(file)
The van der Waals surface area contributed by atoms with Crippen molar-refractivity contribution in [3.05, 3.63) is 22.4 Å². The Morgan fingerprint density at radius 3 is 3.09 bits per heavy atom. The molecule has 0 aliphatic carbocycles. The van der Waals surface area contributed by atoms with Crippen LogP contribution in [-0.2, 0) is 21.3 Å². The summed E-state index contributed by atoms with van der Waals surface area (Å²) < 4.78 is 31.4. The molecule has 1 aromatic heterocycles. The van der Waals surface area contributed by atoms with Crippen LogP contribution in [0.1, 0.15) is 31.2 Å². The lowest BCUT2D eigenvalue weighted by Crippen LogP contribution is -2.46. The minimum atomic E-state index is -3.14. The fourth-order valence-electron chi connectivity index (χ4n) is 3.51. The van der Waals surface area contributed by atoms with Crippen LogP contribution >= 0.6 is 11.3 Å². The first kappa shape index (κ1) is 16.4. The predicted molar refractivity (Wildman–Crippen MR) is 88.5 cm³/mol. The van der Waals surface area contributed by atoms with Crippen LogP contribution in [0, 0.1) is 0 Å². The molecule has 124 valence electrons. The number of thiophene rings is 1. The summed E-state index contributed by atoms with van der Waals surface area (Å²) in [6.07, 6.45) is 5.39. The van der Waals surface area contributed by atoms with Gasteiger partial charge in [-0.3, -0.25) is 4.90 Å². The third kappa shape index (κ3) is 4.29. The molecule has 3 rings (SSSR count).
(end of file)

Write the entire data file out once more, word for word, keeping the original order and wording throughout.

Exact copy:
The van der Waals surface area contributed by atoms with Crippen molar-refractivity contribution in [3.05, 3.63) is 22.4 Å². The Morgan fingerprint density at radius 3 is 3.09 bits per heavy atom. The molecule has 0 aliphatic carbocycles. The van der Waals surface area contributed by atoms with Crippen LogP contribution in [-0.2, 0) is 21.3 Å². The summed E-state index contributed by atoms with van der Waals surface area (Å²) < 4.78 is 31.4. The molecule has 1 aromatic heterocycles. The van der Waals surface area contributed by atoms with Crippen LogP contribution in [0.1, 0.15) is 31.2 Å². The lowest BCUT2D eigenvalue weighted by Crippen LogP contribution is -2.46. The minimum atomic E-state index is -3.14. The fourth-order valence-electron chi connectivity index (χ4n) is 3.51. The van der Waals surface area contributed by atoms with Crippen LogP contribution >= 0.6 is 11.3 Å². The first kappa shape index (κ1) is 16.4. The predicted molar refractivity (Wildman–Crippen MR) is 88.5 cm³/mol. The van der Waals surface area contributed by atoms with Crippen LogP contribution in [0, 0.1) is 0 Å². The molecule has 124 valence electrons. The number of thiophene rings is 1. The summed E-state index contributed by atoms with van der Waals surface area (Å²) in [6.07, 6.45) is 5.39. The van der Waals surface area contributed by atoms with Gasteiger partial charge in [-0.3, -0.25) is 4.90 Å². The third kappa shape index (κ3) is 4.29. The molecule has 3 rings (SSSR count).